Holo-Man is a fictional, American superhero who starred in a 1978 single-issue comic book about holography, The Amazing Adventures of Holo-Man, published by Peter Pan Records. Sold with an accompanying 45 rpm read-along record, the comic was one in the company’s line of such bundled comic-and-record sets for young children.
The Amazing Adventures of Holo-Man was advertised in late 1976 in Marvel Comics. The advertisement copyright reads “1976 … Worldwide/Wavelength Holographics Inc.”, and a mail-order coupon gave the company and address Atomic Comics, P.O. Box 5210, Newark, N.J. 07105″. The advertisement offered the comic book; “The Holodisc”, described as “a real laser-produced, 3-dimensional pendant” of 13/4-inch diameter; and the 45 rpm Holo-Man Action Record, all for $5, with, atypically for such mail-order offers, no additional shipping and handling charge.
Whether the comic of this ad was published in 1977 is uncertain. The Grand Comics Database and comics historian/columnist Scott Shaw reference a 1978 Peter Pan Records release, The Amazing Adventures of Holo-Man #1, alternately numbered PR36. As the GCD explains, “Numbering continues from Wonder Woman: “The Secret of the Magic Tiara” [Book and Record Set] (Peter Pan, 1978 series); numbering continues in Adventures of Robin Hood, The [Book and Record Set] (Peter Pan, 1981 series).”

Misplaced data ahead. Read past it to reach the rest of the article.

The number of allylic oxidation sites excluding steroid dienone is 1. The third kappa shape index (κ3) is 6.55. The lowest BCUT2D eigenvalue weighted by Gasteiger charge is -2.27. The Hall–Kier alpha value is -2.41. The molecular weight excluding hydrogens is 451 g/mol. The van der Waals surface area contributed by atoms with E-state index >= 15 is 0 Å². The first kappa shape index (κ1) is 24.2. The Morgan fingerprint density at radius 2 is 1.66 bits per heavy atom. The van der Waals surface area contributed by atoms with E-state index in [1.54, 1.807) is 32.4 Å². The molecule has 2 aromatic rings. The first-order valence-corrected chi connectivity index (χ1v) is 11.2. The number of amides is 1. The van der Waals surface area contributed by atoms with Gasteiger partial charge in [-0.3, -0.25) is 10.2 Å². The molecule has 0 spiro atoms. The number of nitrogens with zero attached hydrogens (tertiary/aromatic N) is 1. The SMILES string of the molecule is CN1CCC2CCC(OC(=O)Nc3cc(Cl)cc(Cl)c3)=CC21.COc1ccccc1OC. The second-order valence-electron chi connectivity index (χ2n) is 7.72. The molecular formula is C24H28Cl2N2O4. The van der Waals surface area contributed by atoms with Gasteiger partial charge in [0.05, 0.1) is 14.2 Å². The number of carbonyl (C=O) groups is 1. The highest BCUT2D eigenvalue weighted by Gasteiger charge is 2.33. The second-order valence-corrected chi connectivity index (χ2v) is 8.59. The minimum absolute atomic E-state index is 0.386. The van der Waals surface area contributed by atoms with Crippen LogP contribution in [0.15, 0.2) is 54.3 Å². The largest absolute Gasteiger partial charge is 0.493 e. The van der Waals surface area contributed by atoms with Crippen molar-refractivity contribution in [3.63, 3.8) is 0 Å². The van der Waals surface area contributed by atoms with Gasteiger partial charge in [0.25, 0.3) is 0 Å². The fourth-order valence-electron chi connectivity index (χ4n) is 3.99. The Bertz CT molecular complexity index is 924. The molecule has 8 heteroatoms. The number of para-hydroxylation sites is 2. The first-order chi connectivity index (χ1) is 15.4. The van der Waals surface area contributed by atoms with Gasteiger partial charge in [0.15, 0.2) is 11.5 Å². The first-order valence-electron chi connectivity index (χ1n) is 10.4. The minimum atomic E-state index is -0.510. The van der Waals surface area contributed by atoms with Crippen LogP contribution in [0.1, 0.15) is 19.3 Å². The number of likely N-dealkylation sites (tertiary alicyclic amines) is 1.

The 14-page comic’s credits list it as “conceived and created by” Vincent A. Fusco and Donald M. Kasen and edited by Barry Van Name, and the feature story, “Birth of a Hero”, as written by those three plus Jason V. Fusco, Donald White, Joseph Giella and Audrey Hirschfeld, and illustrated by Giella. The cover art is credited to Giella and Bob Larkin.
The plot ends on an unresolved cliffhanger. It is followed by an uncredited two-page text feature, with Giella illustrations, about holograms; a Giella pin-up page of a super-team, the Holosquad — Laserman, Laserwoman, Wavelength and Utopia — who are all otherwise unseen except for Laserman. A second character who appears on the cover and on the Holosquad page does not appear in the comic’s story itself.
Joe Giella inked (and probably “packaged” the art for the project, but the pencils for the story are by John Buscema and the one-pagers (incuding the page the Bob Larkin art is based on) are penciled by Don Heck.